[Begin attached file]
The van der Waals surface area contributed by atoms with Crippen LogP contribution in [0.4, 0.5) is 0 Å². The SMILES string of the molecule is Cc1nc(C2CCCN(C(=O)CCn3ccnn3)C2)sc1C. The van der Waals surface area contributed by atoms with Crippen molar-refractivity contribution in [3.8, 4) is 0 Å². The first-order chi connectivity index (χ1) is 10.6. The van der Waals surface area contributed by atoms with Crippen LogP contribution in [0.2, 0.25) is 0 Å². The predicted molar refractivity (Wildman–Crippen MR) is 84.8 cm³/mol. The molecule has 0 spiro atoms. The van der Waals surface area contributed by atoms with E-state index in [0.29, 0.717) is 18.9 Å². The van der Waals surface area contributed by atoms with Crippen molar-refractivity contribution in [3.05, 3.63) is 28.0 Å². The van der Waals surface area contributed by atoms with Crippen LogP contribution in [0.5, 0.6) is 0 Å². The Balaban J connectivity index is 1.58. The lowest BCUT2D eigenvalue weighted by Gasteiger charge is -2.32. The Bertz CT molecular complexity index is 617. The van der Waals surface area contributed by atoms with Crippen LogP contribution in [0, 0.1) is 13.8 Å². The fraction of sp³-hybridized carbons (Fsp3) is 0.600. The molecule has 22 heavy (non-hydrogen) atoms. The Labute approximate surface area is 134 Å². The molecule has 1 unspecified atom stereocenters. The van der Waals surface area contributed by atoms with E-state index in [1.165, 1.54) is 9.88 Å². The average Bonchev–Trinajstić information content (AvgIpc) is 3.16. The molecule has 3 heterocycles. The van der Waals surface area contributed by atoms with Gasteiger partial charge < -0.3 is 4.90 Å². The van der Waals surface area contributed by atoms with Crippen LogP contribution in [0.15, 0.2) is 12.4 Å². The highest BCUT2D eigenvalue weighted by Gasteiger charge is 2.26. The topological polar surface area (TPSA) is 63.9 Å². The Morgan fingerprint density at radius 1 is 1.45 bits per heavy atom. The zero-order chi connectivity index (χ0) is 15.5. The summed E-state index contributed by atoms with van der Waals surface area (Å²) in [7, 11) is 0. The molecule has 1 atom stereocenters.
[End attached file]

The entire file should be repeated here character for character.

The van der Waals surface area contributed by atoms with Crippen LogP contribution in [0.4, 0.5) is 0 Å². The SMILES string of the molecule is Cc1nc(C2CCCN(C(=O)CCn3ccnn3)C2)sc1C. The van der Waals surface area contributed by atoms with Crippen molar-refractivity contribution in [3.8, 4) is 0 Å². The first-order chi connectivity index (χ1) is 10.6. The van der Waals surface area contributed by atoms with Crippen LogP contribution in [0.2, 0.25) is 0 Å². The predicted molar refractivity (Wildman–Crippen MR) is 84.8 cm³/mol. The molecule has 0 spiro atoms. The van der Waals surface area contributed by atoms with E-state index in [0.29, 0.717) is 18.9 Å². The van der Waals surface area contributed by atoms with Crippen molar-refractivity contribution in [3.05, 3.63) is 28.0 Å². The van der Waals surface area contributed by atoms with Crippen LogP contribution in [0.5, 0.6) is 0 Å². The Balaban J connectivity index is 1.58. The lowest BCUT2D eigenvalue weighted by Gasteiger charge is -2.32. The Bertz CT molecular complexity index is 617. The van der Waals surface area contributed by atoms with Crippen LogP contribution in [0, 0.1) is 13.8 Å². The fraction of sp³-hybridized carbons (Fsp3) is 0.600. The molecule has 22 heavy (non-hydrogen) atoms. The Labute approximate surface area is 134 Å². The molecule has 1 unspecified atom stereocenters. The van der Waals surface area contributed by atoms with E-state index in [1.165, 1.54) is 9.88 Å². The average Bonchev–Trinajstić information content (AvgIpc) is 3.16. The molecule has 3 heterocycles. The van der Waals surface area contributed by atoms with Gasteiger partial charge < -0.3 is 4.90 Å². The van der Waals surface area contributed by atoms with Crippen LogP contribution in [0.15, 0.2) is 12.4 Å². The highest BCUT2D eigenvalue weighted by Gasteiger charge is 2.26. The topological polar surface area (TPSA) is 63.9 Å². The Morgan fingerprint density at radius 1 is 1.45 bits per heavy atom. The zero-order chi connectivity index (χ0) is 15.5. The summed E-state index contributed by atoms with van der Waals surface area (Å²) in [7, 11) is 0. The molecule has 1 atom stereocenters.